It’s impossible to properly describe the outer-worldly yet down-to-earth, wholesome but turbo essence that is Stephanie, aka WISER.
While the tattooed scalp and metal-bearing face that accompanies her darker sound may make WISER come across as tough and intimidating, Stephanie is actually a softie at heart, whose motto is to spread kindness and “be good – if not, don’t get caught.”
She’s her own unique breed of human, using her magical powers to create endless projects and musical endeavours, while producing some of the most delicate, energetic and tear-jerking tunes being released in the world, not just Down Under.
She’s played festivals and parties up and down the East Coast, with releases on some of the industry’s finest labels, including Ugenious, Mavic Music, Oxytech Records, Higher Recordings, Bubblejam and Revolver Upstairs Records, with many more in the pipeline.
She’s inspired by the raw energy and emotion of harder music genres, while infusing her trademark warmth. Her intricately and meticulously curated style has seen her billed alongside PleasureKraft, Kolsch, Patrice Baumel, Township Rebellion, Spektre, Pik & Dan, Rebuke and many more.
WISER jumped online to have a chat with Beat Magazine buzzing after a fun night playing a live stream for Nave Group – the first set she’s played in nearly 10 weeks after countless lockdowns. With her decks set-up on an ironing board she said she turned the stream up a notch or few, taking it to 150BPM – a move she felt and found was exactly what both her, and the virtual dance floor needed, after many more months of pent-up-energy being bottled up from some of the world’s harshest and longest restrictions.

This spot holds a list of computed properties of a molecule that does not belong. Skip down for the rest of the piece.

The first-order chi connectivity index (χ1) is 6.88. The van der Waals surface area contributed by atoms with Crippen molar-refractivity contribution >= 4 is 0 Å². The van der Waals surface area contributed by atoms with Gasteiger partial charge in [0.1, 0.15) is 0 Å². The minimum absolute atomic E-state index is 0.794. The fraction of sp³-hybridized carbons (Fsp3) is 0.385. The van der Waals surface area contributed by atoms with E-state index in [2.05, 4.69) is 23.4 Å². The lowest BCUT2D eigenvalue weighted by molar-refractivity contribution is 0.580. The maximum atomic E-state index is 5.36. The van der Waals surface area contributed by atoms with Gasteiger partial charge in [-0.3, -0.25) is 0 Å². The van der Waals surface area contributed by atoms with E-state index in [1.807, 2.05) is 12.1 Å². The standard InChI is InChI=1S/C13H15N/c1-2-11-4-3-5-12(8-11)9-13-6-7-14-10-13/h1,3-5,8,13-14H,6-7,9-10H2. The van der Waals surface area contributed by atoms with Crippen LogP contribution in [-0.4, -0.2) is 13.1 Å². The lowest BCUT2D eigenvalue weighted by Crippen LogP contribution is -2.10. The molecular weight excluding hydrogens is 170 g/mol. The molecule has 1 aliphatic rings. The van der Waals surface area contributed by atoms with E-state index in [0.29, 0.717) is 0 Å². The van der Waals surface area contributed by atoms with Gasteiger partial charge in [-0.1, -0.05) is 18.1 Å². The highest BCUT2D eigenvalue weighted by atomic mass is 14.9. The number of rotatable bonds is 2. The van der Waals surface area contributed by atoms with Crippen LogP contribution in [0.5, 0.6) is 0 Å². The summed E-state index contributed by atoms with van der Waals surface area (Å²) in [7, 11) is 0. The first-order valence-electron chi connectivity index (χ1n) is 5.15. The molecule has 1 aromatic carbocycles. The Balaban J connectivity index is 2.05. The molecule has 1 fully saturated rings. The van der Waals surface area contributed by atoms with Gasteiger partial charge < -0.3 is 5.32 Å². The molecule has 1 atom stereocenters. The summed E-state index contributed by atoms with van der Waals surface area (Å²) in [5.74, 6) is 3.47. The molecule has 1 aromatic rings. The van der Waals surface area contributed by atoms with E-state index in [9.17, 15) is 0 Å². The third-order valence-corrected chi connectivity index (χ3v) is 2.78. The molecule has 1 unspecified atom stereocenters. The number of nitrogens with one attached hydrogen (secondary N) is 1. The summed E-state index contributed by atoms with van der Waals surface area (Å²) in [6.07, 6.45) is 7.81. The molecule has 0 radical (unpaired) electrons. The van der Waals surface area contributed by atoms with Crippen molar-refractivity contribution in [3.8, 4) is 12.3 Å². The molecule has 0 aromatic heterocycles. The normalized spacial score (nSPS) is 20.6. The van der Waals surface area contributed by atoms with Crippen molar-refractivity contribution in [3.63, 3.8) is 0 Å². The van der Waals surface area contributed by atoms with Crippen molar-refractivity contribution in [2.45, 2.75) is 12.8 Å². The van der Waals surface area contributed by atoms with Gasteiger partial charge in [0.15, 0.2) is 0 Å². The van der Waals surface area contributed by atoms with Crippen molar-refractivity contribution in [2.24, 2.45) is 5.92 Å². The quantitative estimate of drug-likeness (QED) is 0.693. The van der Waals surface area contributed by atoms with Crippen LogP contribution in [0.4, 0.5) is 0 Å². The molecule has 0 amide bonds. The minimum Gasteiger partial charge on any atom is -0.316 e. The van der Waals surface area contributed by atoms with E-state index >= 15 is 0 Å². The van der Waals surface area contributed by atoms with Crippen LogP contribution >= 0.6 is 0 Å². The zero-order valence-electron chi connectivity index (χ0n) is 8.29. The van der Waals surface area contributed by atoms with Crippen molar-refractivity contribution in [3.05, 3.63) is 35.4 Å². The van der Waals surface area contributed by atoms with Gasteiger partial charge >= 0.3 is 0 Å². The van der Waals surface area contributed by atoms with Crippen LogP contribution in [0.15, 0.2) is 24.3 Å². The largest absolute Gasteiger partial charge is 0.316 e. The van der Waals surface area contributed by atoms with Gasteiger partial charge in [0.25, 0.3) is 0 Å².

“I was feeling so happy to just be mixing again. It was exactly what I needed, to reignite that love I have for music and particularly fast music as well,” she said.
WISER is constantly inventing and executing fun, exciting and explorative projects, from composing a wide range of music for dancer and model Mimi Elashiry, to her number one favourite project DAZED HDT (Hard Dance Therapy), an event and project encouraging artists to express themselves musically, created as a catalyst for movement both physically and emotionally where the only rule at the party is ‘do everything with kindness.”
“We need hard music for hard times,” WISER said, describing how the dance night started two years ago at the old beloved Boney, before she took a few of the parties to the institution of Revolver. It was there where Steph got the chance to book some of her friends for their first ever Revolver sets, which she believes to be one of the biggest honours you can have in Narrm.
Her attention to detail at her parties mirrors the delicate balance she applies to her own productions.
“I think having an intention when I set a party makes a difference to how people react in that space. It’s important to have a space where you can dance however you like, and last party we set up storm footage, turned all the lights off in the venue and the way it contrasted with the heavy music and people dancing without barely talking was an awesome experience. It’s amazing to walk out and then hear about how much people needed it. I’ve had a few people come who were over the age of 50 and they were dancing so hard – I don’t know how they found out about the party but the accessibility of this party shows how special it can be.”